AUSTIN, Texas — Austin may have its first official vaping-related illness since concerns about e-cigarettes started spreading.
A spokesperson with Austin Public Health told KVUE Wednesday that a physician recently reported a possible vaping-related case to the department. Austin Public Health will interview the patient Wednesday to confirm that the conditions of the illness qualify as a vaping-related illness according to the criteria listed by the Centers for Disease Control.
A doctor at St. David's South Austin Medical Center told KVUE's Tori Larned that he has witnessed a small increase in vaping-related cases across St. David's facilities. He said he has personally seen a handful of vaping-related illnesses.
"Some people were very sick having to go to the ICU, some people needed supplemental oxygen and everyone so far has responded to therapy," said Michael Warner, M.D.
This comes after multiple vaping-related cases have been reported across the United States. The CDC confirmed 380 cases of lung illnesses reported from 36 states, according to the Austin Public Health Department. Seven people have died from a vaping-related illness. Deaths have also been reported in Kansas, California, Illinois, Indiana, Minnesota and Oregon.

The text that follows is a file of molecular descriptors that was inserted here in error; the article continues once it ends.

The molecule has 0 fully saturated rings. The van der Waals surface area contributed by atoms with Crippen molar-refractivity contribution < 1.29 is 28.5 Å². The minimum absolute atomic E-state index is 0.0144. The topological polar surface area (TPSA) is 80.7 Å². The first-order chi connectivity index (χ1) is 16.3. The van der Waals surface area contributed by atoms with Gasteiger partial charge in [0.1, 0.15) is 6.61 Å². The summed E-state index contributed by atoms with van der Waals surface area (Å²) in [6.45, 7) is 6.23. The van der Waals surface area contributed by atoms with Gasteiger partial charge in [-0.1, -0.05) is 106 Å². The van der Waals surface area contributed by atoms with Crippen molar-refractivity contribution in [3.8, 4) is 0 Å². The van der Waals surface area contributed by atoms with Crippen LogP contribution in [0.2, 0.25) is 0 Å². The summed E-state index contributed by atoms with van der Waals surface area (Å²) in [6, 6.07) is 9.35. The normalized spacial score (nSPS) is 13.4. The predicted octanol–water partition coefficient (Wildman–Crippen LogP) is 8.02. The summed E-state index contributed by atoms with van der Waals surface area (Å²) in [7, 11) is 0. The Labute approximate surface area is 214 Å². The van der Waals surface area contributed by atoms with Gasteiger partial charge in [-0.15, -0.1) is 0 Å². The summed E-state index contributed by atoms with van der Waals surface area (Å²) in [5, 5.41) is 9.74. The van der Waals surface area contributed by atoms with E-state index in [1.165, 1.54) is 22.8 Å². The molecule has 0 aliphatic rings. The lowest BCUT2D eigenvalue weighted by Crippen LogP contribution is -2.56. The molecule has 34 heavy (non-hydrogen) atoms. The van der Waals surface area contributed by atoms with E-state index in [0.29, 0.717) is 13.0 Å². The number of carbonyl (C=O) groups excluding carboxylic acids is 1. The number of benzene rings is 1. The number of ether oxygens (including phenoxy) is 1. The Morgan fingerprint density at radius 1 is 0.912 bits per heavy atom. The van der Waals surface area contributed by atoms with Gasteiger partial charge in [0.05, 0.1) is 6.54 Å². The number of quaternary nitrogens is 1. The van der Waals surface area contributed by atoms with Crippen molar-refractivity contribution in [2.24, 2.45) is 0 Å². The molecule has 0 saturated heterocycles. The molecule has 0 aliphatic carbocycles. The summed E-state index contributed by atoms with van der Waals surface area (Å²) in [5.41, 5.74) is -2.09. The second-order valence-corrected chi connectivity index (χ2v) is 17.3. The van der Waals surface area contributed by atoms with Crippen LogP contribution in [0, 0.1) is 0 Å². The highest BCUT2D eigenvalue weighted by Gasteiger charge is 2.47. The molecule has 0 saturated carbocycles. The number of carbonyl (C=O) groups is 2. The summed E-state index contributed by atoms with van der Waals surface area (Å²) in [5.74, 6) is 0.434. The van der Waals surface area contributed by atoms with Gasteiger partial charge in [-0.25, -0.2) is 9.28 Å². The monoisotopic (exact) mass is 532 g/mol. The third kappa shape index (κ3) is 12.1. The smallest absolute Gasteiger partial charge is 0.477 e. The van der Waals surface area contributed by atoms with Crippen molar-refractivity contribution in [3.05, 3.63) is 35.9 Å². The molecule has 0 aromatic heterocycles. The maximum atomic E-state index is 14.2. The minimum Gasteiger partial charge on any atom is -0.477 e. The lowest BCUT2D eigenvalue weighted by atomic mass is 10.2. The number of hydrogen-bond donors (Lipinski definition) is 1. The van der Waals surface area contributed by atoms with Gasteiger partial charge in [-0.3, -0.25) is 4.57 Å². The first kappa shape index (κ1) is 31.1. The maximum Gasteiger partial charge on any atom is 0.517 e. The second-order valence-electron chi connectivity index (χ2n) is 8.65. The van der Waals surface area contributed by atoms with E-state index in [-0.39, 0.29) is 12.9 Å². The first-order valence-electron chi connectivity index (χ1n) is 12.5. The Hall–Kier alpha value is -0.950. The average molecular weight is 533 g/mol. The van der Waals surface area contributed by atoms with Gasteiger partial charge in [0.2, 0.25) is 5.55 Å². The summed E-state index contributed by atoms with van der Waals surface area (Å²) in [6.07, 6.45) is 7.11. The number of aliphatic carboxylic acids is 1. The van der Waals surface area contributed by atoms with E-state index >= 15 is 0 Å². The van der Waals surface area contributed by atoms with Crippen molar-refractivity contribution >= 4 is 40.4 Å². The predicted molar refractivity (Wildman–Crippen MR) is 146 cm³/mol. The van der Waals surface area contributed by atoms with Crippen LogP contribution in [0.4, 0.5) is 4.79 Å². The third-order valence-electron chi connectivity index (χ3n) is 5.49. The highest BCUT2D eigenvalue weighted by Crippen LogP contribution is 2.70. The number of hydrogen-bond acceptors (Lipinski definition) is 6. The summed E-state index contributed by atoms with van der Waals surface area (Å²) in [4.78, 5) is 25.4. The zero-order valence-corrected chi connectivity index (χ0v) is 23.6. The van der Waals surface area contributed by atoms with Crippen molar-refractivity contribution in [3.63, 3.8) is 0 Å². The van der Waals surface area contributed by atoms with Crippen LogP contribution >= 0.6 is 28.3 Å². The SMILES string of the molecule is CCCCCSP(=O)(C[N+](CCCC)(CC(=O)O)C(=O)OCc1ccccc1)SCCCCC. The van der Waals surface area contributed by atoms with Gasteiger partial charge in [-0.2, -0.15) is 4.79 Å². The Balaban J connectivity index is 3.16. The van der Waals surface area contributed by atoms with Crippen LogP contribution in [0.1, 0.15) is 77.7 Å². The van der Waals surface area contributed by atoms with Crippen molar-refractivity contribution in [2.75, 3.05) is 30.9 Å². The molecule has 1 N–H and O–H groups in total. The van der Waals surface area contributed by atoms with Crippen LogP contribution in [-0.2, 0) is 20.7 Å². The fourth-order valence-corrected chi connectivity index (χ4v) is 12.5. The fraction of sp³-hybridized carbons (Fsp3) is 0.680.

The Food and Drug Administration is also investigating a possible link between vaping and seizures, tremors and other neurologic symptoms. Anyone who vapes should be aware of these symptoms:
- Coughing, shortness of breath, chest pain
- Nausea, vomiting
- Weight loss
A 24-year-old man from South Texas was flown to a Dallas hospital earlier in September due to breathing issues. The man, who had just started vaping six months earlier, was put on life support.
Vaping is becoming increasingly common in young people.
The family of a teen in Tyler, Texas, said she was hospitalized with respiratory problems after vaping for two years.
Just over 27% of high school students in the United States reported using e-cigarettes in the last 30 days, which is up more than 7% since 2018. Some studies show 7-10% of middle schoolers use the products.
This story will update when Austin Public Health is finished investigating the Austin-area illness.
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